So John and Jane, what I am asking from you is for a bit more understanding. You don’t have to know what my life has been like. You don’t have to know what my son deals with every minute of every day. If you would like to learn more, please ask me and I will give you as much information as you want. What you do can for me, however, is to think before you speak. You can think before you laugh at jokes about people getting diabetes. You can think before you spread false information.
Please do not use scare tactics and tell your children that if they have one more candy out of the dish that they will get diabetes. This is no more likely than your eight-year-old dropping dead of a heart attack because they had one more french fry. You are right to teach your child the importance of healthy eating. You are right to tell them how important eating balanced meals and staying active are but don’t make them think that the child in their classroom is responsible for her diabetes because she ate too much candy. It isn’t fair to your child who may not want to be friends with someone who has such poor willpower, and it is not fair to that student who has enough going on in her body to deal with and could really use the support of friends.
Please Mr. and Mrs. Public, do not tell your friends about people getting diabetes because they are fat, lazy or because their parents didn’t care enough to stop them from eating junk. You may be sitting in a room with a parent whose child has diabetes. That parent has struggled to make sure that their son or daughter has led a “normal” life while dealing with 3am low blood glucose levels that could kill their child. That parent may have spent the past week worried about how their son would handle the pressures of graduation ceremonies and after parties while managing their diabetes care on their own.
John and Jane Public, I know that you cannot begin to understand what my life has been like for the past 15 years. I know that you have no idea as to what my son deals with each day. I don’t know what its like to deal with a child with asthma or Crohn’s disease but I would never blame the child or the parents for the disease. I would listen and learn. I would empathize and offer the little support that I could.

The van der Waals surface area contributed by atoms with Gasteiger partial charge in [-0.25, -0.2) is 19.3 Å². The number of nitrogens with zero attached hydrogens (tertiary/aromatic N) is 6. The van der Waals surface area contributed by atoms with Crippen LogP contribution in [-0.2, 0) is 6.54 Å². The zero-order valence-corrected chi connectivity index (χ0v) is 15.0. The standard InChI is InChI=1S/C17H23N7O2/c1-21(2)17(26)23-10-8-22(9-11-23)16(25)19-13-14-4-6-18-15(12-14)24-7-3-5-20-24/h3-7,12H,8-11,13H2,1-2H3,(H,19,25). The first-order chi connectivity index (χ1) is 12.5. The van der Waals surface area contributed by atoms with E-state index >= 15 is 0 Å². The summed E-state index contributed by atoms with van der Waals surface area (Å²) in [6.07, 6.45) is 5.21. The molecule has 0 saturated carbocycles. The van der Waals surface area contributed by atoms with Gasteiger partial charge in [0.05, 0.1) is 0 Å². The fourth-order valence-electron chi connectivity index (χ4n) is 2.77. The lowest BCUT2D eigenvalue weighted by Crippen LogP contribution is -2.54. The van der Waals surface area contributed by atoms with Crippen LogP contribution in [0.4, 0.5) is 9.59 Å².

I don’t expect you to learn about diabetes. I am not asking you to. I will ignore most of your ignorant comments but if you let me, I will try to educate you a bit as well. I know too much about diabetes. I have spent the last 15 years immersed in its world.
Don’t feel bad for me. I have met some amazing people and I have learned a lot. My son doesn’t need your pity either. He is quite happy just leading his life but when you see his pump or watch him lance his finger remember…
- Yes it hurts but it keeps him alive.
- Yes, you could do it if you had to and hopefully you will never have to.
- Yes, you should stay away from that junk food and exercise more. It may or may not stop you from developing diabetes but either way, you will feel better.
- Yes, he does have the bad kind of diabetes because there is no good kind.
- Yes, its okay to be thankful that you don’t have to experience any of this….I really wish my family didn’t have to either but we do so please, think before you speak, and maybe, just maybe, take the time to learn about this disease that is impacting more and more families every day.
A tired mother of a young man with Type 1 diabetes.
Loving created by my dear friend Cheryl D